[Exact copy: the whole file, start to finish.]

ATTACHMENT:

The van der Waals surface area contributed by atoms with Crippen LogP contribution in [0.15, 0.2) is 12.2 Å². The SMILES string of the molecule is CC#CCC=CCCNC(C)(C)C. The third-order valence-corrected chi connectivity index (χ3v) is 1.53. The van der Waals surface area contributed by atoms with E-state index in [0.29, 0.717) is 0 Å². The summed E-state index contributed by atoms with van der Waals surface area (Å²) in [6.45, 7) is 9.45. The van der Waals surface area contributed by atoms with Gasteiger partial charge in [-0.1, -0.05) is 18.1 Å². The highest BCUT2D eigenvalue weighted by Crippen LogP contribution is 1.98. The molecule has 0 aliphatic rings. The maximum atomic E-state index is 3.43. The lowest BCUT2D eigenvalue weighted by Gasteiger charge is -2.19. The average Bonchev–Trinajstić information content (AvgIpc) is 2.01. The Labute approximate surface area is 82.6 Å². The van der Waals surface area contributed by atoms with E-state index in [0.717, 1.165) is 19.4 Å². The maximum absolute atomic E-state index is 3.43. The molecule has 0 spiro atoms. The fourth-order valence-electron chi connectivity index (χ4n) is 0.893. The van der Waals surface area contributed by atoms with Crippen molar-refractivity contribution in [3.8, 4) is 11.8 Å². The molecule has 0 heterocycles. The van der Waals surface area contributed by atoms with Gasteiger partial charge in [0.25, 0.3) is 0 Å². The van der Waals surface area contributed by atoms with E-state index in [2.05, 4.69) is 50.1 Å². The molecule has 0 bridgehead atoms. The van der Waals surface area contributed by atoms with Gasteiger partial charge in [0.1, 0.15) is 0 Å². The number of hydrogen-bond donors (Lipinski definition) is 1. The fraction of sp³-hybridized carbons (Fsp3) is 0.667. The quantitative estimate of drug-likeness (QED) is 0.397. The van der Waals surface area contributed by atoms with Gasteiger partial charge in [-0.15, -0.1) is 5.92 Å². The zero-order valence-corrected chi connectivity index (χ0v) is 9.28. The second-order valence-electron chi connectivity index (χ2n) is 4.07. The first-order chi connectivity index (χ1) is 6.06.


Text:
The van der Waals surface area contributed by atoms with Crippen LogP contribution in [0.15, 0.2) is 12.2 Å². The SMILES string of the molecule is CC#CCC=CCCNC(C)(C)C. The third-order valence-corrected chi connectivity index (χ3v) is 1.53. The van der Waals surface area contributed by atoms with E-state index in [0.29, 0.717) is 0 Å². The summed E-state index contributed by atoms with van der Waals surface area (Å²) in [6.45, 7) is 9.45. The van der Waals surface area contributed by atoms with Gasteiger partial charge in [-0.1, -0.05) is 18.1 Å². The highest BCUT2D eigenvalue weighted by Crippen LogP contribution is 1.98. The molecule has 0 aliphatic rings. The maximum atomic E-state index is 3.43. The lowest BCUT2D eigenvalue weighted by Gasteiger charge is -2.19. The average Bonchev–Trinajstić information content (AvgIpc) is 2.01. The Labute approximate surface area is 82.6 Å². The van der Waals surface area contributed by atoms with E-state index in [0.717, 1.165) is 19.4 Å². The maximum absolute atomic E-state index is 3.43. The molecule has 0 spiro atoms. The fourth-order valence-electron chi connectivity index (χ4n) is 0.893. The van der Waals surface area contributed by atoms with Crippen molar-refractivity contribution in [3.8, 4) is 11.8 Å². The molecule has 0 heterocycles. The van der Waals surface area contributed by atoms with Gasteiger partial charge in [0.25, 0.3) is 0 Å². The van der Waals surface area contributed by atoms with E-state index in [2.05, 4.69) is 50.1 Å². The molecule has 0 bridgehead atoms. The van der Waals surface area contributed by atoms with Gasteiger partial charge in [0.1, 0.15) is 0 Å². The number of hydrogen-bond donors (Lipinski definition) is 1. The fraction of sp³-hybridized carbons (Fsp3) is 0.667. The quantitative estimate of drug-likeness (QED) is 0.397. The van der Waals surface area contributed by atoms with Gasteiger partial charge in [-0.15, -0.1) is 5.92 Å². The zero-order valence-corrected chi connectivity index (χ0v) is 9.28. The second-order valence-electron chi connectivity index (χ2n) is 4.07. The first-order chi connectivity index (χ1) is 6.06.